- The Washington Times - Saturday, November 4, 2006

Ninety years and thousands of pairs of shoes ago, a 16-year-old Italian cobbler named Salvatore Ferragamo came to Los Angeles hoping to find a little glamour.

He found a little — and then he created a lot more. So it seems fitting that the twin worlds of fame and fortune have honored him on the Rodeo Drive Walk of Style, on one of the ritziest shopping streets in the world.

Mr. Ferragamo’s plaque took its place last month with those belonging to Tom Ford, Giorgio Armani, Edith Head, Mario Testino and a handful of others at the corner of Rodeo Drive and Dayton Way, which award organizers describe as the intersection of fashion and film.

From the early days of his career at the Hollywood Boot Shop, which he opened in 1923 just as studios began to turn out lavishly costumed films, Mr. Ferragamo knew the link between Ferragamo — the man and the brand — and celebrities would be one of the keys to success.

He courted and won over stars such as Lillian Gish, Joan Crawford and Great Garbo and later Judy Garland, Marilyn Monroe, Audrey Hepburn and Sofia Loren, with his creative styles and innovative wedge heel. The big names even followed him to his palazzo in Italy for shoe fittings once Mr. Ferragamo returned in 1927 to be with his family and the fine craftsmen in his homeland.

“When he went to America, he was very young,” recalls his wife, Wanda, still an officer at the company. “He started to design very fantastic shoes. The movie actresses and artists started to be enthusiastic about them. Because of that, we have a great legacy with the cinema.”

Mr. Ferragamo’s youngest son, Massimo, adds: “They loved his charm and his shoes, and he knew how to make shoes comfortable.”

Ferragamo shoes first appeared on-screen on Miss Gish in “Way Down East” and on the feet of the entire cast of Cecil B. DeMille’s “The Ten Commandments.” Most recently, they were featured in “The Departed,” “Miami Vice” and “The Devil Wears Prada.” In between, Miss Monroe wore them in “The Seven Year Itch,” and Drew Barrymore’s princess slippers in “Ever After” were made by Ferragamo.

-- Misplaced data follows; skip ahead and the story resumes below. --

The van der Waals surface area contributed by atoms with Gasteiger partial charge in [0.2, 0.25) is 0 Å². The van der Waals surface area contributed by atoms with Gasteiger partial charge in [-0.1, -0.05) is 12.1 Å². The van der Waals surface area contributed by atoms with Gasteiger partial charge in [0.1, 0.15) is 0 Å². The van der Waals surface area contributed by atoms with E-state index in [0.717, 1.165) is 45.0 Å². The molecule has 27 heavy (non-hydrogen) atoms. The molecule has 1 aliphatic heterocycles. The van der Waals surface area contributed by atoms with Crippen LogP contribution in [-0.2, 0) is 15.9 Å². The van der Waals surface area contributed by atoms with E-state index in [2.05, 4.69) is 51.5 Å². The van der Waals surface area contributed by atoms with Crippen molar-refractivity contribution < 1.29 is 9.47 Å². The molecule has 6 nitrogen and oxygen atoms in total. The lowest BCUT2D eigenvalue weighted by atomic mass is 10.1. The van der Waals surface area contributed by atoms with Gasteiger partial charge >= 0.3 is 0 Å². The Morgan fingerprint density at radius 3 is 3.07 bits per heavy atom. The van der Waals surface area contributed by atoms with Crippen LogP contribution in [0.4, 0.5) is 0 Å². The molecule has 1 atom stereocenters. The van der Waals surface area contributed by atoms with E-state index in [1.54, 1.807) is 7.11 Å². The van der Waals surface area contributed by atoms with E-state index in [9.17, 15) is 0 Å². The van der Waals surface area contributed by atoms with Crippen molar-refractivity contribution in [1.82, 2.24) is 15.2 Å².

Mr. Ferragamo’s grandson James, who is charged with the brand’s handbag and leather goods division, says personal relationships with consumers set the brand apart from others that might find themselves with an “it” item one minute that becomes obsolete the next.

“Our customer has an understanding of fashion, is sophisticated. It’s not a customer who’s driven by a bag that could become a fad. We want you to be able to carry it tomorrow.”

Could that be a jab at the trendy accessories that command huge prices yet are fashion relics even before they show up on the pages of US Weekly? Maybe, but James is too much of a Ferragamo to say.

In interviews, Wanda, James and Massimo, chairman of Ferragamo USA, come across as warm, likable and surprisingly unstuffy. Even in conversations about Ferragamo’s celebrity ties, it doesn’t feel as if they’re name-dropping. They speak fondly of longtime friends and leave the rest up to a written filmography and history to be considered later by a reporter.

They don’t criticize competitors or pop culture.

The Ferragamos prefer to focus on the legacy left by Mr. Ferragamo and the importance of construction and quality materials in their goods.

“The spirit of my grandfather is part of any product we make today. He was always trying to do something unique, not trying to max out on a specific style or logo,” James says. “In the archives, there are 10,000 shoes. You can see history: the use of other materials during World War II, when they couldn’t find any leather, the use of color, the innovation in construction. It was innovation that stemmed from the desire to create a product that’s timely and timeless.”

Women who swear by Ferragamos say comfort is what they want.

“I love Ferragamo shoes,” declares Kate White, Cosmopolitan magazine’s editor in chief. “Though you will find Prada boots in my closet and Manolos and Stuart Weitzman shoes in there, too, I have mostly Ferragamos. Granted, they aren’t always as trendy as other brands — though they have definitely improved their hipness factor in the past few years — but what I love about them is that they are soooo comfortable.

“Ferragamos don’t pinch, bind or torture,” she adds.

Shoes are indeed the bread and butter of the Salvatore Ferragamo business — always have been, always will be. The Ferragamo clan largely has succeeded in creating the bigger brand that Mr. Ferragamo imagined, but they haven’t forgotten their roots.

Style.com’s review of the spring 2007 collection described it as inspired by Miss Monroe’s shapely silhouette in “Some Like It Hot,” another film for which Ferragamo provided shoes.

“When you talk about a legend of something, there couldn’t be anything more appropriate than Salvatore Ferragamo,” says Peri Ellen Berne, Walk of Style chairwoman.

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